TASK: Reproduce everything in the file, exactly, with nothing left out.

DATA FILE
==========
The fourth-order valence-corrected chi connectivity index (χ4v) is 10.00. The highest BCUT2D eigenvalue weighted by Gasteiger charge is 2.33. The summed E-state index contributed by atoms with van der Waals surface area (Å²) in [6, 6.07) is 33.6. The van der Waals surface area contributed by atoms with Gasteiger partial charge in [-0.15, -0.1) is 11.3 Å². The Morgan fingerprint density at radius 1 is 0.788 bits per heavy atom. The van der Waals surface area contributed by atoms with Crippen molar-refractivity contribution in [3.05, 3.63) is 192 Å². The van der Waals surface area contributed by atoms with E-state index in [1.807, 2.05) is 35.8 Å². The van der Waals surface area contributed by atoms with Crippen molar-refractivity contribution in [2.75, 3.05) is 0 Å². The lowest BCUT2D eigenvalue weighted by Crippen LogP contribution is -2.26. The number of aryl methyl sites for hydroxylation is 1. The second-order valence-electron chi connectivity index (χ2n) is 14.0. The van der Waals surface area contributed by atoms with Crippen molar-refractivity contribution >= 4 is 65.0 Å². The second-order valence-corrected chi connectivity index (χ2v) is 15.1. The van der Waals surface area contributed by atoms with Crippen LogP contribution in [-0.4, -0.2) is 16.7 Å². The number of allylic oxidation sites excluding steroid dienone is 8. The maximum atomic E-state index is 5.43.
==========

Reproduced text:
The fourth-order valence-corrected chi connectivity index (χ4v) is 10.00. The highest BCUT2D eigenvalue weighted by Gasteiger charge is 2.33. The summed E-state index contributed by atoms with van der Waals surface area (Å²) in [6, 6.07) is 33.6. The van der Waals surface area contributed by atoms with Gasteiger partial charge in [-0.15, -0.1) is 11.3 Å². The Morgan fingerprint density at radius 1 is 0.788 bits per heavy atom. The van der Waals surface area contributed by atoms with Crippen molar-refractivity contribution in [3.05, 3.63) is 192 Å². The van der Waals surface area contributed by atoms with E-state index in [1.807, 2.05) is 35.8 Å². The van der Waals surface area contributed by atoms with Crippen molar-refractivity contribution in [2.75, 3.05) is 0 Å². The lowest BCUT2D eigenvalue weighted by Crippen LogP contribution is -2.26. The number of aryl methyl sites for hydroxylation is 1. The second-order valence-electron chi connectivity index (χ2n) is 14.0. The van der Waals surface area contributed by atoms with Crippen molar-refractivity contribution >= 4 is 65.0 Å². The second-order valence-corrected chi connectivity index (χ2v) is 15.1. The van der Waals surface area contributed by atoms with Crippen LogP contribution in [-0.4, -0.2) is 16.7 Å². The number of allylic oxidation sites excluding steroid dienone is 8. The maximum atomic E-state index is 5.43.